Avarice. Avarice puts goods and chattels into #1. It is also rooted in pride because we come to think we no longer need God. We can stand on our own two feet . We say “my house, my car, my T-bone steak, my dog, my widescreen TV, my…” and we forget that it all comes from God.

Wrath. De Young writes: “Being angry is like drinking rat poison and waiting for the rat to die.”

Lust. I'm thinking Tiger Woods at present, but the media are in an orgy of their own, loudly decrying his dalliances while engaged in their totally voyeuristic pursuit of “News”. Sex itself is not a sin and neither is it salvation. It’s like nitroglycerine: it can heal hearts or blow bridges up. And lust need not be consummated in sex to be lust – it shows a problem in the heart above the belt way before it’s a problem with the heat below it.

If lust has a corresponding virtue then it has to be wholeness – the joining together of two as one flesh in marriage.

Envy. “Of all the deadly sins, envy is no fun at all.” Envy and its ugly sisters, jealousy and covetousness, go further than greed. Instead of saying “I want one like that,” they say: “I want that one – I don't want you to have it.” It could be goods, or status, or a job, success, talent, skill, or even (if you remember your fairytales) something like beauty. Envy is always looking out for the competitor, looking sideways to see no one rises too far, looking upward to see that perfection is out of the question – just so as long as I'm better than you. Envy is the enemy of love.

Finally we come to Sloth. The one sin I knew least about, but if Thomas is right and vices and virtues are acquired through practice – well, it's the one I've been working on the most and I am the best at by far.

So in order to understand sloth, let’s ask: How can sloth be rooted in pride? OK, it’s one of those mornings when it has turned cool overnight. You wake up cold and you know there’s a spare blanket just over there – yet you lie freezing and awake for an hour till the alarm calls. It isn't that you’re too lazy to get the blanket. It's that you don't want to brave that shock of cold while you get the blanket – better the devil you know.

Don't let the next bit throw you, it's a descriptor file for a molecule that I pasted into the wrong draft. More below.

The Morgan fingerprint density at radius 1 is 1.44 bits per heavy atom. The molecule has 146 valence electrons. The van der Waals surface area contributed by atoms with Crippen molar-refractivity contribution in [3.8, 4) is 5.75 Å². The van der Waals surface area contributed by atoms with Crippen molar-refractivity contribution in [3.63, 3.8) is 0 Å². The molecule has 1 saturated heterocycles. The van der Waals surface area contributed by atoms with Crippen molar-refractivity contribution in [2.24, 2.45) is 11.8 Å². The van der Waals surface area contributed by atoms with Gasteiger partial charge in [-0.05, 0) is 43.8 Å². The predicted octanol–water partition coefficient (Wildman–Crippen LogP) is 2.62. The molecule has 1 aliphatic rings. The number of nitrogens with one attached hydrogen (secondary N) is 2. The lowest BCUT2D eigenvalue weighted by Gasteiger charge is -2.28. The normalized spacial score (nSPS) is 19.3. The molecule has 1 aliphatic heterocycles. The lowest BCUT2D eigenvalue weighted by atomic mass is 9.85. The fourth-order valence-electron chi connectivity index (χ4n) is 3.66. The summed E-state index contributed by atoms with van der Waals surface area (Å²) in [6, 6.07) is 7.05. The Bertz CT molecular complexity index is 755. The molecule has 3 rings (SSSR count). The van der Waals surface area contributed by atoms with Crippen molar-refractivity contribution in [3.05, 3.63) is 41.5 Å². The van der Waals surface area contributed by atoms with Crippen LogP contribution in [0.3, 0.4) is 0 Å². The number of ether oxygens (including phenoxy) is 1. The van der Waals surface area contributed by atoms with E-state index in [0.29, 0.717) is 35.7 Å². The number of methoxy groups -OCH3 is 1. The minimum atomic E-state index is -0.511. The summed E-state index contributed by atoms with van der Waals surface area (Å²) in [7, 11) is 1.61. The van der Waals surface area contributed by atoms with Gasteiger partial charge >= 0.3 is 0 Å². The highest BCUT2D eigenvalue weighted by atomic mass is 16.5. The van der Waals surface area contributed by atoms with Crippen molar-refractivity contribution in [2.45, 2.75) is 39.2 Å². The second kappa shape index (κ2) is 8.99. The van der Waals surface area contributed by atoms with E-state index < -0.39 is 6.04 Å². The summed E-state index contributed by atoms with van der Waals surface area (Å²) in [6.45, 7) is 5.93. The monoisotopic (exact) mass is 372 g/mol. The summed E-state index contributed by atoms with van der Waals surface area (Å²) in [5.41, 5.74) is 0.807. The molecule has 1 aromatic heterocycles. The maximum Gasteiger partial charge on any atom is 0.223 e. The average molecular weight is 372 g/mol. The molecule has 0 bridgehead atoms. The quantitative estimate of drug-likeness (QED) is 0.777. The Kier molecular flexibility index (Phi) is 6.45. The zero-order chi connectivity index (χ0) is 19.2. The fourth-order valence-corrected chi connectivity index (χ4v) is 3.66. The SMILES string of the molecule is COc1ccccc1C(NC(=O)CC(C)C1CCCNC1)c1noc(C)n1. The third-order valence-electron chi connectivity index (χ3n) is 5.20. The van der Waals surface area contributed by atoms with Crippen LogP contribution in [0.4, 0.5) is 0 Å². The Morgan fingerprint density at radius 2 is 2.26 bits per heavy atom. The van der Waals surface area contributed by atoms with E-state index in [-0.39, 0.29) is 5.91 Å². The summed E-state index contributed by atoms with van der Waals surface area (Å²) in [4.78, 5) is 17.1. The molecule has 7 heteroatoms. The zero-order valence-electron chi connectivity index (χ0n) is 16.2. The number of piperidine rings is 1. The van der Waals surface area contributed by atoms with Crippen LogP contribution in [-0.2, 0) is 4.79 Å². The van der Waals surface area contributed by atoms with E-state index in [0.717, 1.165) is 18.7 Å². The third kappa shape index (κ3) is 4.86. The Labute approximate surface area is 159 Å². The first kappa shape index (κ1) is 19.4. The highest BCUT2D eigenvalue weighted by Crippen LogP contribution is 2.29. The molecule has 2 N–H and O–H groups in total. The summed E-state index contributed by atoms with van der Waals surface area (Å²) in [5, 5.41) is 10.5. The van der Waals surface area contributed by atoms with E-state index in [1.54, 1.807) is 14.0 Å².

Here's another. A husband and wife have a minor tiff, so he goes to the workshop to use the power saw and she goes to the kitchen to bang pots and pans – let her stew he says; let him stew she says. Meanwhile in front of their comfy lounge their favourite programme slides by unwatched. Both too proud to say I'm sorry – wallowing in their own juices, they don't want that little pain of making amends.

This is the original meaning of sloth: not laziness, but a willful act. If you really look at it, some of the busiest people are the most slothful, because they fill their lives sawing wood without producing anything worthwhile. Their pride keeps them there.

These are the deadly sins – not because, taken to excess, they can kill you, but because they elevate other things above God. So I want to leave you with a few short questions:

  • Has it really become cool to be evil?
  • Was Gordon Gekko correct in Wall Street when he said “greed is good”?
  • Are we really as bulletproof as we believe?
  • Are you still banging those pots and pans?

8 Comments:

Anonymous said...

"This is the original meaning of sloth: not laziness, but a willful act" - thanks, that's excellent.

Anonymous said...

"Are we really as bulletproof as we believe".

I don't think anyone who has experienced a tragedy in their lives, and that means many of us, would for a minute believe we are bulletproof.
The spate of recent P-plate driver accidents maybe points to this group of young people thinking that - although a number of factors would come into it.
Your post has left me much to think about - thanks, I'll go and do some navel-gazing.

tortoise said...

[Sex is] like nitroglycerine: it can heal hearts or blow bridges up.